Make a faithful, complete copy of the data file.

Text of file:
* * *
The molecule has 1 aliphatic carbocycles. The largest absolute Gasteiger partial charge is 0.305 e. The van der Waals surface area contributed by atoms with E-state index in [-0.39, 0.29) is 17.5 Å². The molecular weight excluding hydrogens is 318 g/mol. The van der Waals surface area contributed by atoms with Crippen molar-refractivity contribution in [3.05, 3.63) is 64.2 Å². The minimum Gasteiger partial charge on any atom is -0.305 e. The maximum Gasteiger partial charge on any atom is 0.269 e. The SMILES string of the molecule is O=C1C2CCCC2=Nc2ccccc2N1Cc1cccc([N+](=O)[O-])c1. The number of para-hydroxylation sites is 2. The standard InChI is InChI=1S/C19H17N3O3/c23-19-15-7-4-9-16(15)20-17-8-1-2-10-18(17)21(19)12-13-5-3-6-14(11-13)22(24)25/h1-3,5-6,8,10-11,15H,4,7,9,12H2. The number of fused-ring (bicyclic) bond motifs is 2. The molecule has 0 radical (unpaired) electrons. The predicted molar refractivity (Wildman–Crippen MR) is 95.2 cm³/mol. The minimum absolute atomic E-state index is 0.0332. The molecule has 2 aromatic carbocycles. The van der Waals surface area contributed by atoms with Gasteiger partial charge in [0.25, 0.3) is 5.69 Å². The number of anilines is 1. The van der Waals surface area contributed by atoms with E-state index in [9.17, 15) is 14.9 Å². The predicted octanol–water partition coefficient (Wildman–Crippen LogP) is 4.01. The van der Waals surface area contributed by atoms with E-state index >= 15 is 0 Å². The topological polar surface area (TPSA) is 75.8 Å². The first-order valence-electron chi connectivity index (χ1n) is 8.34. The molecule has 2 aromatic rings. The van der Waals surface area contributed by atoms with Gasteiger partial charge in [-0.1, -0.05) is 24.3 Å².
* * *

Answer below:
The molecule has 1 aliphatic carbocycles. The largest absolute Gasteiger partial charge is 0.305 e. The van der Waals surface area contributed by atoms with E-state index in [-0.39, 0.29) is 17.5 Å². The molecular weight excluding hydrogens is 318 g/mol. The van der Waals surface area contributed by atoms with Crippen molar-refractivity contribution in [3.05, 3.63) is 64.2 Å². The minimum Gasteiger partial charge on any atom is -0.305 e. The maximum Gasteiger partial charge on any atom is 0.269 e. The SMILES string of the molecule is O=C1C2CCCC2=Nc2ccccc2N1Cc1cccc([N+](=O)[O-])c1. The number of para-hydroxylation sites is 2. The standard InChI is InChI=1S/C19H17N3O3/c23-19-15-7-4-9-16(15)20-17-8-1-2-10-18(17)21(19)12-13-5-3-6-14(11-13)22(24)25/h1-3,5-6,8,10-11,15H,4,7,9,12H2. The number of fused-ring (bicyclic) bond motifs is 2. The molecule has 0 radical (unpaired) electrons. The predicted molar refractivity (Wildman–Crippen MR) is 95.2 cm³/mol. The minimum absolute atomic E-state index is 0.0332. The molecule has 2 aromatic carbocycles. The van der Waals surface area contributed by atoms with Gasteiger partial charge in [0.25, 0.3) is 5.69 Å². The number of anilines is 1. The van der Waals surface area contributed by atoms with E-state index in [9.17, 15) is 14.9 Å². The predicted octanol–water partition coefficient (Wildman–Crippen LogP) is 4.01. The van der Waals surface area contributed by atoms with E-state index >= 15 is 0 Å². The topological polar surface area (TPSA) is 75.8 Å². The first-order valence-electron chi connectivity index (χ1n) is 8.34. The molecule has 2 aromatic rings. The van der Waals surface area contributed by atoms with Gasteiger partial charge in [-0.1, -0.05) is 24.3 Å².